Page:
• Push notification monetization. Similar to email, push notifications are becoming an increasingly valuable one-to-one communication channel between publishers and their subscribers. Leveraging the same trust dynamic, over 70% of users sign up to receive push notifications from publishers they depend on, creating an extremely valuable engagement opportunity for brands. And the best part is, users don’t even have to be on the publishers’ site to receive the push, which means subscribers are engageable wherever they browse.

Push offers the same precise targetability and relevancy as email, making this a valuable channel for brand advertisers. Push subscribers are highly engaged and want to receive those messages, making it a prime channel for brands to target known subscribers with precise, relevant content.

  • Join a multichannel ad network. Working with individual publishers to make buys into their email newsletters and push notifications can be a daunting task. One way to overcome the massive time and effort required is to partner with a multichannel ad network that automates these buys and placements.

Similar to a real-time bidding service, a multichannel ad network handles the process for you. You simply upload creative, set the parameters for audience targeting and budgeting, and the platform does the work, placing your ads in emails and push notifications as appropriate, optimizing and adjusting to deliver the right content to the right person over the right channel at the right time.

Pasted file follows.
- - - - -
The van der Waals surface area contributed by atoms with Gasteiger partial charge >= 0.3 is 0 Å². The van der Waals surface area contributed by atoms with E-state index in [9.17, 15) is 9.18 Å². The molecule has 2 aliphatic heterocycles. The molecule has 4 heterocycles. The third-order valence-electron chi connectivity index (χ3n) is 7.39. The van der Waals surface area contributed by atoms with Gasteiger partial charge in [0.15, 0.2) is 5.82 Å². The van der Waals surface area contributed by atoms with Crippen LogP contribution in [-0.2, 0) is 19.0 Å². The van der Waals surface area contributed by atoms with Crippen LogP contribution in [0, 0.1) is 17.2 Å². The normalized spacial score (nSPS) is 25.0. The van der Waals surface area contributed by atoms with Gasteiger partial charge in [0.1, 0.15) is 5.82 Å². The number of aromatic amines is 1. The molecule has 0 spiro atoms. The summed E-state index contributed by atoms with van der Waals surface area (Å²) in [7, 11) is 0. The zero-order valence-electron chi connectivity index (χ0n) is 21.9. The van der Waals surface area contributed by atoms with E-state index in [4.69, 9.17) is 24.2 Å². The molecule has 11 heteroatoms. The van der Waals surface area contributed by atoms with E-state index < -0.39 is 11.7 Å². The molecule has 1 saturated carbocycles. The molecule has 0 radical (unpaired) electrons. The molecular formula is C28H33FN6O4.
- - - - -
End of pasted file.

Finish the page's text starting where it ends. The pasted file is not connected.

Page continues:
This allows advertisers to reach more publishers and more audiences, particularly those with a niche market that you may not otherwise be able to reach. By working with an established platform, you get better placements, higher quality traffic and more reliable deliverability with less hassle than working with hundreds of individual publishers directly.

With the constant shifting in the digital landscape, advertisers need proven methods for reaching captive, opt-in audiences. By investing in one-to-one channels with trusted publishers, like email and push notifications, advertisers can overcome many of the inherent pitfalls in other digital channels to drive higher engagement with more valuable audiences.


About the Author: Jeff serves as CEO of PowerInbox, an innovative technology company helping companies monetize their email newsletters through dynamic content.  Before joining PowerInbox, Jeff served as President and CEO at Oversee.net, managing worldwide operations and building Oversee’s owned and operated portfolio of domain names into one of the world’s largest, establishing the company as the leader in Internet real estate. Under his leadership, the company diversified into lead generation, building several high growth and high margin businesses. Before that, Kupietzky served in leadership positions with X1 Technologies, Digital Insight (Intuit), Siebel Systems (Oracle), and Loudcloud/Opsware (Hewlett-Packard). Jeff began his career as a consultant for McKinsey & Co., developing business strategies for software, insurance and banking clients. A frequent speaker at Digital Media conferences, he has also been featured on CNN, CNBC, and in many news and business magazines. Jeff earned an MBA with high distinction from Harvard Business School and graduated Summa Cum Laude with B.A. in Economics from Columbia University.